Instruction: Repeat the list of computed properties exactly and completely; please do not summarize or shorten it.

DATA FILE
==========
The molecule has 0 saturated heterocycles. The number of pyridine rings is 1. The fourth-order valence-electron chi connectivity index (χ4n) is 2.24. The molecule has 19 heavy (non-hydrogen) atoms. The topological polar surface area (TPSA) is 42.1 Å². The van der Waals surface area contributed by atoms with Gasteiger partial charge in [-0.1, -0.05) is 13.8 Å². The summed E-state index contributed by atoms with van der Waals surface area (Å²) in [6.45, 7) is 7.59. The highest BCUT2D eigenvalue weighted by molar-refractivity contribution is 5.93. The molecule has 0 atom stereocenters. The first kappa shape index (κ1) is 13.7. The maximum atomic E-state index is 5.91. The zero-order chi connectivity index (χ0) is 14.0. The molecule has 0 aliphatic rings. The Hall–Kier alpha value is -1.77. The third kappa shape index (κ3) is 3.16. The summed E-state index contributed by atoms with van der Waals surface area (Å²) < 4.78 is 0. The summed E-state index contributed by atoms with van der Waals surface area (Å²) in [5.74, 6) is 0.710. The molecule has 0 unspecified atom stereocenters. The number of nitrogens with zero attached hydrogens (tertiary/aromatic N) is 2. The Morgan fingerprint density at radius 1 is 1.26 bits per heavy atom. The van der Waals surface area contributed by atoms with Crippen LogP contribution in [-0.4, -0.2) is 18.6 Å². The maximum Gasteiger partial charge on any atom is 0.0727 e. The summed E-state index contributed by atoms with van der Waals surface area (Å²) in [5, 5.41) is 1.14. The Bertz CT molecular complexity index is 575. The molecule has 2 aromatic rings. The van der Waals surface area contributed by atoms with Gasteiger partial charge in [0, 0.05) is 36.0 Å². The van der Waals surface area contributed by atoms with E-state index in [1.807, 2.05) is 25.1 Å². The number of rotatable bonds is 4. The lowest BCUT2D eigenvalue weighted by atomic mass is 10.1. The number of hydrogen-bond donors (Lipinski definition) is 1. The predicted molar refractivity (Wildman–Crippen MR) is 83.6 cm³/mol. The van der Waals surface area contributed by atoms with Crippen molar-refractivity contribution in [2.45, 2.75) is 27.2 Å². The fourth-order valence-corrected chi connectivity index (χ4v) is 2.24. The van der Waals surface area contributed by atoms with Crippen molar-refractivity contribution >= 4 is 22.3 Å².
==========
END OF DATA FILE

The molecule has 0 saturated heterocycles. The number of pyridine rings is 1. The fourth-order valence-electron chi connectivity index (χ4n) is 2.24. The molecule has 19 heavy (non-hydrogen) atoms. The topological polar surface area (TPSA) is 42.1 Å². The van der Waals surface area contributed by atoms with Gasteiger partial charge in [-0.1, -0.05) is 13.8 Å². The summed E-state index contributed by atoms with van der Waals surface area (Å²) in [6.45, 7) is 7.59. The highest BCUT2D eigenvalue weighted by molar-refractivity contribution is 5.93. The molecule has 0 atom stereocenters. The first kappa shape index (κ1) is 13.7. The maximum atomic E-state index is 5.91. The zero-order chi connectivity index (χ0) is 14.0. The molecule has 0 aliphatic rings. The Hall–Kier alpha value is -1.77. The third kappa shape index (κ3) is 3.16. The summed E-state index contributed by atoms with van der Waals surface area (Å²) < 4.78 is 0. The summed E-state index contributed by atoms with van der Waals surface area (Å²) in [5.74, 6) is 0.710. The molecule has 0 unspecified atom stereocenters. The number of nitrogens with zero attached hydrogens (tertiary/aromatic N) is 2. The Morgan fingerprint density at radius 1 is 1.26 bits per heavy atom. The van der Waals surface area contributed by atoms with Crippen LogP contribution in [-0.4, -0.2) is 18.6 Å². The maximum Gasteiger partial charge on any atom is 0.0727 e. The summed E-state index contributed by atoms with van der Waals surface area (Å²) in [5, 5.41) is 1.14. The Bertz CT molecular complexity index is 575. The molecule has 2 aromatic rings. The van der Waals surface area contributed by atoms with Gasteiger partial charge in [0, 0.05) is 36.0 Å². The van der Waals surface area contributed by atoms with E-state index in [1.807, 2.05) is 25.1 Å². The number of rotatable bonds is 4. The lowest BCUT2D eigenvalue weighted by atomic mass is 10.1. The number of hydrogen-bond donors (Lipinski definition) is 1. The predicted molar refractivity (Wildman–Crippen MR) is 83.6 cm³/mol. The van der Waals surface area contributed by atoms with Crippen molar-refractivity contribution in [2.45, 2.75) is 27.2 Å². The fourth-order valence-corrected chi connectivity index (χ4v) is 2.24. The van der Waals surface area contributed by atoms with Crippen molar-refractivity contribution >= 4 is 22.3 Å².